Annie, I don't know if you read the "birdie book" or not, but I'm wondering if you even read my post???  I don't know where you get the circle thing, and in my comment on rhythm I said right away that certain parts of rhythm are very important at the begginning- maybe I should have elaborated on that more.  You did however have some good contributions on how the training scale ignores the horse's mental/emotional state and that it also forgets about anything less than FEI level riders.

 

I was looking for an unbiased intelligent discusion on the training scale, but since it is "evil" I guess we won't!!!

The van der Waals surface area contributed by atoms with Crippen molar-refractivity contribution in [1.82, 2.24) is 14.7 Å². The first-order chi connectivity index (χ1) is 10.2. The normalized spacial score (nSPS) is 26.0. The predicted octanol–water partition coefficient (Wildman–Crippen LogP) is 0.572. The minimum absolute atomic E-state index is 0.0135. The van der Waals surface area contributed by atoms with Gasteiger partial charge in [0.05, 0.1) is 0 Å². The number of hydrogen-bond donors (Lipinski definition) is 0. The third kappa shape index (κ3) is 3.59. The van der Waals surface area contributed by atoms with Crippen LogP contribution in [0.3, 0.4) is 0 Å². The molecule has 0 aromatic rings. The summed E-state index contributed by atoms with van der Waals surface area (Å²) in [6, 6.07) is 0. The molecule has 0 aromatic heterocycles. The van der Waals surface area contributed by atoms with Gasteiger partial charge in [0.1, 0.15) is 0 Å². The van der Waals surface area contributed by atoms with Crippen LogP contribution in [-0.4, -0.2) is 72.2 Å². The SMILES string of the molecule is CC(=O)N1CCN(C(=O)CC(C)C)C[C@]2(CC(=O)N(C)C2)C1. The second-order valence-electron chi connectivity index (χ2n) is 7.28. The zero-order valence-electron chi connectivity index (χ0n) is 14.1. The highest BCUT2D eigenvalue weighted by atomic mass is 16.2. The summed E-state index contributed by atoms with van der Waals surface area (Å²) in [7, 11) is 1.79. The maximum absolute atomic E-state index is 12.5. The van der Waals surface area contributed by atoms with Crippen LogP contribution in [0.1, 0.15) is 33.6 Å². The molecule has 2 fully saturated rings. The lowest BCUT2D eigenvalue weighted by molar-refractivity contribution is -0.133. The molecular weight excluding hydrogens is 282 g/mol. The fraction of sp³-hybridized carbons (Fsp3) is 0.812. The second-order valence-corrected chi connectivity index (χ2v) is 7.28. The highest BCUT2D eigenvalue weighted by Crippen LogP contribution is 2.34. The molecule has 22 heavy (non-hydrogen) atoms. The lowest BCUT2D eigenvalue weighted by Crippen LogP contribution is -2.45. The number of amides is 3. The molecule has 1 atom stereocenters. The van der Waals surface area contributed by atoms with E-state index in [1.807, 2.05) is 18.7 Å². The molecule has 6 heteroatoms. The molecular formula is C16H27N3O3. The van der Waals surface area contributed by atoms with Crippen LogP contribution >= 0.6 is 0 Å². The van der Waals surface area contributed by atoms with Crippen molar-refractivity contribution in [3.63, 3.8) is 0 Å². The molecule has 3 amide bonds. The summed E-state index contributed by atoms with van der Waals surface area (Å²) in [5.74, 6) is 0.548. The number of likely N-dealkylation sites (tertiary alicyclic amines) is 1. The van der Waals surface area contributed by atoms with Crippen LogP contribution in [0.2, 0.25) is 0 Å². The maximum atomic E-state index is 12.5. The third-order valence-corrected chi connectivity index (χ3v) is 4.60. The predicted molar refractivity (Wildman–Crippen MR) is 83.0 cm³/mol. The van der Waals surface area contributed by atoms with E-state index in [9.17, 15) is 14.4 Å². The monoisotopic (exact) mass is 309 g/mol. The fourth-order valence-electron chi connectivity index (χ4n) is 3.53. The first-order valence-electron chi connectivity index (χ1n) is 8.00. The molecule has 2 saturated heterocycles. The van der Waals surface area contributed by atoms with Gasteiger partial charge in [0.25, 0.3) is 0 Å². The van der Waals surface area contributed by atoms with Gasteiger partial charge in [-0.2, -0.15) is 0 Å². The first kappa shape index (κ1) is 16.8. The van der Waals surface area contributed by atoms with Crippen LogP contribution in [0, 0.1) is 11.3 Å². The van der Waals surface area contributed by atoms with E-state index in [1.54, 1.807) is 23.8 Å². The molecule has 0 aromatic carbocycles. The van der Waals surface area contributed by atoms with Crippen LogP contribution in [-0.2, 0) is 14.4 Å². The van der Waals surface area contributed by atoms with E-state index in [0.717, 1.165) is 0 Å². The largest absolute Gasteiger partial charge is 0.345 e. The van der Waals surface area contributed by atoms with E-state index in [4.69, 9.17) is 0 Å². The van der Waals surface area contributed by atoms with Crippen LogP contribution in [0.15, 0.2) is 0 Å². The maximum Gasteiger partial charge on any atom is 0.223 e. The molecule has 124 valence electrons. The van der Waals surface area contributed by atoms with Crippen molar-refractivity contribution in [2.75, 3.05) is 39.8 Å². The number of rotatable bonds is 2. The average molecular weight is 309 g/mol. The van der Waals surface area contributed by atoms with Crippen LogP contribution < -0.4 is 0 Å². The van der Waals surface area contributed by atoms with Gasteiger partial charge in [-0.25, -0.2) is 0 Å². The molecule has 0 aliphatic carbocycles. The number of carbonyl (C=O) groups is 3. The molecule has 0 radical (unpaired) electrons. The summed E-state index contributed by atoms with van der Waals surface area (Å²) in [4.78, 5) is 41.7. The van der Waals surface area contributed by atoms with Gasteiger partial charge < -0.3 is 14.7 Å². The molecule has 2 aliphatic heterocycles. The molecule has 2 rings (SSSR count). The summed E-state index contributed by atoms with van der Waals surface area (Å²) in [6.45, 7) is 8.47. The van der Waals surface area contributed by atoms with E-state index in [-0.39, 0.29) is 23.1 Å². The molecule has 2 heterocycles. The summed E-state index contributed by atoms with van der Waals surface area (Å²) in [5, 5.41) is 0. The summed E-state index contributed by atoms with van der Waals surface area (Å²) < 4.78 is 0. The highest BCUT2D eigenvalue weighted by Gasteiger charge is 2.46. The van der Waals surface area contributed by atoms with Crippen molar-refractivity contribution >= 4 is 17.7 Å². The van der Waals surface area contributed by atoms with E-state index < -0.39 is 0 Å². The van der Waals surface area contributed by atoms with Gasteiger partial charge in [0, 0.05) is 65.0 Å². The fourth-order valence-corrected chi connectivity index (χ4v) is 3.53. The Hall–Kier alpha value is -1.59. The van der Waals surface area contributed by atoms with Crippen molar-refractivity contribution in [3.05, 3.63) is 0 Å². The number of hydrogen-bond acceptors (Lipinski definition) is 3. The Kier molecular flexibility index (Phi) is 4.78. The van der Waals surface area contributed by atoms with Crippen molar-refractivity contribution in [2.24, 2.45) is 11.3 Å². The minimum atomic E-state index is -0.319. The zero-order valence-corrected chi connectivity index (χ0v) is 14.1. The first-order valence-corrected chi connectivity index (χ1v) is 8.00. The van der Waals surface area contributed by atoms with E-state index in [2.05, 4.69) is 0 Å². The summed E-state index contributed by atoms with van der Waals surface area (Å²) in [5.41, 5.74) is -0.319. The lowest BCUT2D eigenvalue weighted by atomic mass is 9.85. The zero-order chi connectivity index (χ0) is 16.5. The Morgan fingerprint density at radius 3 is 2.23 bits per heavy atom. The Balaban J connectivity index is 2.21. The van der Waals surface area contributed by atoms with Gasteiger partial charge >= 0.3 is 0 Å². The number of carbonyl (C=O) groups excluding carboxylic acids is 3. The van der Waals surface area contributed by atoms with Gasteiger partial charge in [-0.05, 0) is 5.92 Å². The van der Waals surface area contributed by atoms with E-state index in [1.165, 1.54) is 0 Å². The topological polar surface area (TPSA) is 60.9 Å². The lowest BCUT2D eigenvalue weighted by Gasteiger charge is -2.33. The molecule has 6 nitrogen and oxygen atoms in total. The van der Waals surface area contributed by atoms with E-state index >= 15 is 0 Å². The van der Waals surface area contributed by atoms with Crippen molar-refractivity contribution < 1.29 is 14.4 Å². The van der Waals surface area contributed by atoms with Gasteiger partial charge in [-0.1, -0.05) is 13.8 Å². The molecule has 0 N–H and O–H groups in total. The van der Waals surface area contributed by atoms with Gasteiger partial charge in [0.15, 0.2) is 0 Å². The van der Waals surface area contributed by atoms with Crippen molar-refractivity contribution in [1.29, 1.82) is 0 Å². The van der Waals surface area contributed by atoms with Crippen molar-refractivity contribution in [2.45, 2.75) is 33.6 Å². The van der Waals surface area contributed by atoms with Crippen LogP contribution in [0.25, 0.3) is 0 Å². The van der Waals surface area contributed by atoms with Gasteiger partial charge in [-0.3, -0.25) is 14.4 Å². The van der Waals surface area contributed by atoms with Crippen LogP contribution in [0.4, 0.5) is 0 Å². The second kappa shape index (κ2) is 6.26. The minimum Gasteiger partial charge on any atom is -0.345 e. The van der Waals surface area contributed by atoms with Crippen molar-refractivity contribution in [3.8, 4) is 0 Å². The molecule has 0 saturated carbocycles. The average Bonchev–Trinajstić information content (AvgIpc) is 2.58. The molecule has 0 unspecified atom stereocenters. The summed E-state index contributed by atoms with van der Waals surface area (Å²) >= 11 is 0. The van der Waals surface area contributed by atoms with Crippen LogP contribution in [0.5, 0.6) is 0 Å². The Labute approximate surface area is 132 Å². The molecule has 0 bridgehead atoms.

danee
Member
 

Joined: Wed Oct 3rd, 2007
Location:  
Posts: 28
Status:  Offline
 Posted: Fri Oct 26th, 2007 05:44 am
 Quote  Reply 
I have heard of Mike Schaffer but did not realize he is in PA!  Anyone know WHERE in PA?

Annie F
Member


Joined: Wed May 2nd, 2007
Location: Princeton, New Jersey USA
Posts: 62
Status:  Offline
 Posted: Fri Oct 26th, 2007 01:05 pm
 Quote  Reply 
Danee,

Mike is near Quakertown, in Buck's County.  You can contact him via his website, if you wish.

Best,

Annie F

 

danee
Member
 

Joined: Wed Oct 3rd, 2007
Location:  
Posts: 28
Status:  Offline
 Posted: Sat Oct 27th, 2007 01:23 am
 Quote  Reply 
Thanks Annie!!!!


 Current time is 06:21 am




Powered by WowBB 1.7 - Copyright © 2003-2006 Aycan Gulez